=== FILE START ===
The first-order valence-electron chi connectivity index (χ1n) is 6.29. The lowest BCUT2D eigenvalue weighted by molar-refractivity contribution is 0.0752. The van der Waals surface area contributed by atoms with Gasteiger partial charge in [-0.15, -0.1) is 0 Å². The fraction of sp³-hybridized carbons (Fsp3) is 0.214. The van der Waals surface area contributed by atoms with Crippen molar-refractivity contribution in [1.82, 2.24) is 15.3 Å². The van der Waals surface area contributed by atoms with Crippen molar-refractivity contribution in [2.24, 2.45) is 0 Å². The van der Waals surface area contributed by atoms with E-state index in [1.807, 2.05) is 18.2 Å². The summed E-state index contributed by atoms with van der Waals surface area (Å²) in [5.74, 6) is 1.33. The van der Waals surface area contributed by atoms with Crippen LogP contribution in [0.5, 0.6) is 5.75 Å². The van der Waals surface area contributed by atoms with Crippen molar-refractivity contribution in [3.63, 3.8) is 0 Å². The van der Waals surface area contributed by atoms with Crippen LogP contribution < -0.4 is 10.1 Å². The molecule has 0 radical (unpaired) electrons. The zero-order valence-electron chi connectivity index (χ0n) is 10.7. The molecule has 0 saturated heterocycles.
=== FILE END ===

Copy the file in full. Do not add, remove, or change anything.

The first-order valence-electron chi connectivity index (χ1n) is 6.29. The lowest BCUT2D eigenvalue weighted by molar-refractivity contribution is 0.0752. The van der Waals surface area contributed by atoms with Gasteiger partial charge in [-0.15, -0.1) is 0 Å². The fraction of sp³-hybridized carbons (Fsp3) is 0.214. The van der Waals surface area contributed by atoms with Crippen molar-refractivity contribution in [1.82, 2.24) is 15.3 Å². The van der Waals surface area contributed by atoms with Crippen molar-refractivity contribution in [2.24, 2.45) is 0 Å². The van der Waals surface area contributed by atoms with E-state index in [1.807, 2.05) is 18.2 Å². The summed E-state index contributed by atoms with van der Waals surface area (Å²) in [5.74, 6) is 1.33. The van der Waals surface area contributed by atoms with Crippen LogP contribution in [0.5, 0.6) is 5.75 Å². The van der Waals surface area contributed by atoms with Crippen molar-refractivity contribution in [3.63, 3.8) is 0 Å². The van der Waals surface area contributed by atoms with Crippen LogP contribution < -0.4 is 10.1 Å². The molecule has 0 radical (unpaired) electrons. The zero-order valence-electron chi connectivity index (χ0n) is 10.7. The molecule has 0 saturated heterocycles.